Applications have been submitted to the US Department of Energy (DoE) for federal loan guarantees for the first new nuclear power plant and the first new fuel cycle facility in the USA.
|The existing Calvert Cliffs plant (Image: NRC)
Constellation Energy's Calvert Cliffs 3 nuclear plant and USEC's American Centrifuge Plant are the first announced applications to the DoE for loan guarantees under the 2005 Energy Policy Act.
The actual application for the new Calvert Cliffs plant was filed by Calvert Cliffs-3 Nuclear Project LLC, which is a subsidiary of UniStar Nuclear Energy (UNE), Constellations' 50-50 joint venture with Electricité de France (EdF). UniStar is based on a business framework developed jointly by France's Areva and Constellation Energy exploring how to build at least four of Areva's advanced US EPR nuclear units in the USA. In mid-2007, UNE was launched to proceed with plans to build, own and operate a fleet of US EPR units in the USA and Canada.
Maureen Brown, director of generation communications for Constellation Energy, told WNN that they had filed part one of their loan guarantee application with the DoE. The second part is due to be submitted by19 December. Constellation indicated to DoE that they wanted conditional approval as soon as possible, since it was critical to their decision to proceed. Other factors would be the actual cost of the plant in the light of escalating materials costs, bipartisan political support, and the "price implications of carbon regulation" in the USA.
Constellation CEO Mayo Shattuck said that he expected the overnight capital cost of the new plant to be in the mid to upper end of the $4500 to $6000 per kilowatt range, hence about $9 billion. This would include owner's costs but not finance.
UniStar has lodged an application with the Nuclear Regulatory Commission (NRC) for a combined construction and operation licence (COL) for the new plant, the final part of it on 17 March. Unistar Nuclear Operating Services LLC, a subsidiary of UNE, will be the licensee. Calvert Cliffs will be the reference COL for the US-EPR.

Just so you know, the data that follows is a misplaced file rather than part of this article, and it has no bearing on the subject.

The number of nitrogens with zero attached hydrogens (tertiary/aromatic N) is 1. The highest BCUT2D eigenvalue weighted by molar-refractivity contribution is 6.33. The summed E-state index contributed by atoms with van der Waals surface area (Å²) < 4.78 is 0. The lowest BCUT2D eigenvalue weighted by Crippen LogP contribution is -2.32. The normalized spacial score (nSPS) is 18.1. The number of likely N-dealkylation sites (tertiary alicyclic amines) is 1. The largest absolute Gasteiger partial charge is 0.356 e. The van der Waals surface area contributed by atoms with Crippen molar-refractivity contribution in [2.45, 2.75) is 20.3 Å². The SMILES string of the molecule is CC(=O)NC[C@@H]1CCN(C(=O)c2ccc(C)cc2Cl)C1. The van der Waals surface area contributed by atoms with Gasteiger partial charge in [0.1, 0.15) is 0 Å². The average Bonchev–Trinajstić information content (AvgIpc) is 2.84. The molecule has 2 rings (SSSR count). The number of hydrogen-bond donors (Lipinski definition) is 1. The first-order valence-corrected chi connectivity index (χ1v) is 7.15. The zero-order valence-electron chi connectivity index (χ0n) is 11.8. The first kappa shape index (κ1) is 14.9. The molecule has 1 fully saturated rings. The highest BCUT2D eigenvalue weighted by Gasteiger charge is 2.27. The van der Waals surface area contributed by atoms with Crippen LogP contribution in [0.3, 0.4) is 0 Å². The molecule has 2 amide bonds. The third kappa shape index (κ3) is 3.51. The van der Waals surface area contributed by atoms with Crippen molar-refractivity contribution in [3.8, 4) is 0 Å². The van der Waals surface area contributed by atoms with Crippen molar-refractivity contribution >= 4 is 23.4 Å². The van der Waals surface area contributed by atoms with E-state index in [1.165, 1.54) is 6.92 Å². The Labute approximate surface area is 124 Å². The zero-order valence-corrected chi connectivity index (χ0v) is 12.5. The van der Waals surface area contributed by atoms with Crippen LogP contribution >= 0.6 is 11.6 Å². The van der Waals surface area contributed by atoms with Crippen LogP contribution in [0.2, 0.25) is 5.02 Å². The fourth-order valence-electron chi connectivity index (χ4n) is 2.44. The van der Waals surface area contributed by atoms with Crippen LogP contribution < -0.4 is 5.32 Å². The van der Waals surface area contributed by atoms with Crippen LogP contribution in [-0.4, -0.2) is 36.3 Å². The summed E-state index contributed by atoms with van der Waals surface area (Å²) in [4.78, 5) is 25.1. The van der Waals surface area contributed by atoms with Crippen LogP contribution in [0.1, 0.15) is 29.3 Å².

Constellation expects to make a decision about starting site works at Calvert Cliffs in 2009. DoE has said that any preliminary approvals issued in 2009 will be conditional upon the applicant receiving a COL from the NRC, and these are not expected before 2010-12.
The main forgings for the 1600 MWe reactor have been ordered on behalf of UniStar from Japan Steel Works (JSW), but neither this nor the COL and loan guarantee applications commit either UniStar or Constellation to actually build the plant.
USEC has also submitted the first part of its loan guarantee application for its much publicised American Centrifuge Plant. This was "for financing needed to complete the plant," according to John Welch, president and CEO of USEC.
USEC expects its AC100 Lead Cascade of large centrifuge machines at Piketon, Ohio, to be operational in the first quarter of 2009. This AC100 Lead Cascade may later "be integrated into a commercial cascade", but the machine design will be superseded in 2009 by the "value-engineered AC100 machine" which will be deployed in the commercial plant. A prototype lead cascade has been operating for nearly a year already.
The full plant is expected to commence commercial operation by the end of the first quarter of 2010, reaching 1 million SWU capacity a year later and achieving full 3.8 million SWU annual capacity at the end of 2012.
The USEC plant is now expected to cost around $3.5 billion excluding finance, and it will utilise existing infrastructure inherited from the DoE.